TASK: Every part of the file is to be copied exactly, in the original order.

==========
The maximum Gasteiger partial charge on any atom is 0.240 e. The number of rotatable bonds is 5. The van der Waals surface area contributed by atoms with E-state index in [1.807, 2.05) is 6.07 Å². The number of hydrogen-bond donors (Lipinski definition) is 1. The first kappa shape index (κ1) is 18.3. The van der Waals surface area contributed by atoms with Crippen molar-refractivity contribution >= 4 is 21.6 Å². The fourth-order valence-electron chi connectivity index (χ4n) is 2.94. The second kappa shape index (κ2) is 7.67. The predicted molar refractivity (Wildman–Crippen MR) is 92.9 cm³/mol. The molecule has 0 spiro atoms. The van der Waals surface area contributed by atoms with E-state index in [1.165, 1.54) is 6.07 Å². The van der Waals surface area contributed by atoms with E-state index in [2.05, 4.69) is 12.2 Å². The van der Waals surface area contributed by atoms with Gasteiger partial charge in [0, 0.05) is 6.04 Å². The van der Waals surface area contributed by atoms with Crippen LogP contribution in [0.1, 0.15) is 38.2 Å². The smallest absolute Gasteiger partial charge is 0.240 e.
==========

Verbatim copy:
The maximum Gasteiger partial charge on any atom is 0.240 e. The number of rotatable bonds is 5. The van der Waals surface area contributed by atoms with E-state index in [1.807, 2.05) is 6.07 Å². The number of hydrogen-bond donors (Lipinski definition) is 1. The first kappa shape index (κ1) is 18.3. The van der Waals surface area contributed by atoms with Crippen molar-refractivity contribution >= 4 is 21.6 Å². The fourth-order valence-electron chi connectivity index (χ4n) is 2.94. The second kappa shape index (κ2) is 7.67. The predicted molar refractivity (Wildman–Crippen MR) is 92.9 cm³/mol. The molecule has 0 spiro atoms. The van der Waals surface area contributed by atoms with E-state index in [1.165, 1.54) is 6.07 Å². The van der Waals surface area contributed by atoms with E-state index in [2.05, 4.69) is 12.2 Å². The van der Waals surface area contributed by atoms with Gasteiger partial charge in [0, 0.05) is 6.04 Å². The van der Waals surface area contributed by atoms with Crippen LogP contribution in [0.1, 0.15) is 38.2 Å². The smallest absolute Gasteiger partial charge is 0.240 e.